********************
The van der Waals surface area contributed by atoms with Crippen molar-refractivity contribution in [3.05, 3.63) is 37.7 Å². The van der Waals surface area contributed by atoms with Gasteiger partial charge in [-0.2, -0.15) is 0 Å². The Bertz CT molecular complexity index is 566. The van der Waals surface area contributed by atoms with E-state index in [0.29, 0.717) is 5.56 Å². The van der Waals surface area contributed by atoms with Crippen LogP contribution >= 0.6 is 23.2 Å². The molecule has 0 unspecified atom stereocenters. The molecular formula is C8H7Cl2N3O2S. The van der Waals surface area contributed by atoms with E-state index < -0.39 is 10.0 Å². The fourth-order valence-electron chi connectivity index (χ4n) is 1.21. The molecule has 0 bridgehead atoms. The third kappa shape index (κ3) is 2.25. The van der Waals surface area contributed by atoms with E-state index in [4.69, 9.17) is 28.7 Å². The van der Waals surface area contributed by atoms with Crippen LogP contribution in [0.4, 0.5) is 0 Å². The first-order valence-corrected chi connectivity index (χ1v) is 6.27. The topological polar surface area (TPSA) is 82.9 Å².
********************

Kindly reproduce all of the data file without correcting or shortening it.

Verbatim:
The van der Waals surface area contributed by atoms with Crippen molar-refractivity contribution in [3.05, 3.63) is 37.7 Å². The van der Waals surface area contributed by atoms with Gasteiger partial charge in [-0.2, -0.15) is 0 Å². The Bertz CT molecular complexity index is 566. The van der Waals surface area contributed by atoms with E-state index in [0.29, 0.717) is 5.56 Å². The van der Waals surface area contributed by atoms with Crippen LogP contribution >= 0.6 is 23.2 Å². The molecule has 0 unspecified atom stereocenters. The molecular formula is C8H7Cl2N3O2S. The van der Waals surface area contributed by atoms with E-state index < -0.39 is 10.0 Å². The fourth-order valence-electron chi connectivity index (χ4n) is 1.21. The molecule has 0 bridgehead atoms. The third kappa shape index (κ3) is 2.25. The van der Waals surface area contributed by atoms with E-state index in [4.69, 9.17) is 28.7 Å². The van der Waals surface area contributed by atoms with Crippen LogP contribution in [0.4, 0.5) is 0 Å². The first-order valence-corrected chi connectivity index (χ1v) is 6.27. The topological polar surface area (TPSA) is 82.9 Å².